In other words, OpsWorks is aimed at filling a void between the Beanstalk model and the DIY (do it yourself) model.
Interestingly enough, I used to describe the various solutions in the cloud stack in very similar terms to the way Vogels does, with the slight difference that I used the term Control vs Productivity and looked at a broader scope between IaaS and PaaS.
OpsWorks vs Other Kinds of PaaS
In a discussion I had on that subject last week with Ran Tavory and Ori Lahav as part of the Reversim podcast, we seemed to agree that currently, there is space for both models of PaaS – the OpsWorks model (composable) and the Beanstalk model (contextual). Having said that, when I framed the question “which of the frameworks/approaches will run 80% of the cloud workload in the future?” we all seemed to agree that the answer would more likely be OpsWorks. The last point led me to believe that while there is space for the two models right now, this may be only a transition stage, while over time we’ll see that first generation PaaS and the likes of Beanstalk will be replaced with second generation PaaS offerings, as in the case of OpsWorks.
OpsWorks and the blurring line between PaaS and IaaS
The fact that OpsWorks runs on Chef, as do many of the IaaS services in many cloud infrastructures, also raises the question whether it is right to draw a line between our IaaS services and applications, as I pointed out here: The blurring line between PaaS and IaaS.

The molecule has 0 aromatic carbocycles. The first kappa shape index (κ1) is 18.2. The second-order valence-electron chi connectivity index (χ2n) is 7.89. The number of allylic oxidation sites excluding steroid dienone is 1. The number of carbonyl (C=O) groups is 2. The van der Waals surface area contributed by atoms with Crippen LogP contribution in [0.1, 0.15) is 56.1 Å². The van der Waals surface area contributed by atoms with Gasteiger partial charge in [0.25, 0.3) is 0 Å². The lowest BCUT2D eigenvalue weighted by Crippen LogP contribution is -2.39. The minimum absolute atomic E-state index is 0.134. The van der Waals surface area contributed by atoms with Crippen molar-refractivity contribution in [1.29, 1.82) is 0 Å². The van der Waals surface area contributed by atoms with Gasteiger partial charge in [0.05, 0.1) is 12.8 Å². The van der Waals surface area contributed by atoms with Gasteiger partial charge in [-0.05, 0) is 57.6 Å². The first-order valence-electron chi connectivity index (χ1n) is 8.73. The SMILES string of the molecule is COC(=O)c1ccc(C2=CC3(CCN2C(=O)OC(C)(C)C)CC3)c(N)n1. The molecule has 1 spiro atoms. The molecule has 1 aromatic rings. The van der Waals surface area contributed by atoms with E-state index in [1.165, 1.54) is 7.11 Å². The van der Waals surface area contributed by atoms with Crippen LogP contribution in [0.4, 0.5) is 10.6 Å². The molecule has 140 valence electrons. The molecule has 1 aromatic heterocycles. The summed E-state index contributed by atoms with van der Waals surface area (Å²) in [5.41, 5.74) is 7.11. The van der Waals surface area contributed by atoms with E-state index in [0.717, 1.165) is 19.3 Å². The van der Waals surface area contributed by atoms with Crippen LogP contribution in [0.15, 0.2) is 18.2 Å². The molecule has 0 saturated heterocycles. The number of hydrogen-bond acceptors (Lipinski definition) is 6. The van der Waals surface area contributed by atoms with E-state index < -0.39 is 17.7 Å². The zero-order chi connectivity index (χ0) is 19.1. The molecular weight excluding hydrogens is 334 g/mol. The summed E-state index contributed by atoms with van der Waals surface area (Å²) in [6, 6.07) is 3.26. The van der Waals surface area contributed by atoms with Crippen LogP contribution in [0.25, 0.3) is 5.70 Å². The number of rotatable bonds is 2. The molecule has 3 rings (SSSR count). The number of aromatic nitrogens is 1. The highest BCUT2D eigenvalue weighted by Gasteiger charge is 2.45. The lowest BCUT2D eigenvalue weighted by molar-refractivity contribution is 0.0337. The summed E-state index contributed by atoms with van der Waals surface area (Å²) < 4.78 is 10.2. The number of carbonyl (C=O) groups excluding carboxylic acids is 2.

OpsWorks and Cloudify
OpsWorks and Cloudify follow the same foundational concepts from an architecture perspective – both frameworks integrate with DevOps tools like Chef and add an orchestration layer on top of it, making it easier to compose various parts of the application stack. In many ways you can think of Cloudify as a framework for building your own OpsWorks.
PaaS, DevOps and Everything in Between
Vogels seems to avoid labeling either Beanstalk or OpsWorks as belonging
to the PaaS category. Urquhart, on the other hand, looked at the two as two kinds
of PaaS solutions – Contextual (Beanstalk) vs Composable (OpsWorks).
One thing that is clear to me is that the current PaaS category is too narrow to fit all the different kinds of PaaS.
Looking at the definition of PaaS in a broader context, I would frame it as a “Platform for running and managing applications on the Cloud.” In that context, the way we choose to run those apps becomes an implementation detail. Having that context in mind, I tend to look at both Beanstalk and OpsWorks as two kinds of PaaS offerings. What we’re missing at this point is a simple way to label those different categories.
One approach would be to use Urquhart’s definition ("Contextual vs Composable) which categorizes the different PaaS solutions based on the approach through which they choose to deliver the apps. We can also look at CloudFoundry vs GAE as open vs closed. Another possible category is PaaS frameworks (i.e. frameworks that provide middleware to build your own PaaS), vs PaaS as a self-service solution.
RightScale, on the other hand, uses the term Cloud Application Management to define a similar category and looks at PaaS as a private use-case for using the Cloud Application Management framework. We also had internal debate on that subject at GigaSpaces and couldn’t come to a final agreement on where to draw the line between the different categories.
What do you think? Is OpsWorks a new kind of (Composable) PaaS or Cloud Application Management Platform?
Does it really matter?
- GigaSpaces Cloudify & VMware Cloud Foundry the new PaaS Jailbreaker
- Is your PaaS composable or contextual? (Hint: the answer matters)
- Mapping the Cloud/PaaS Stack
- The blurring line between PaaS and IaaS
- Expanding the Cloud – Introducing AWS OpsWorks,
a Powerful Application Management Solution
- Amazon adds OpsWorks application life cycle management to AWS cloud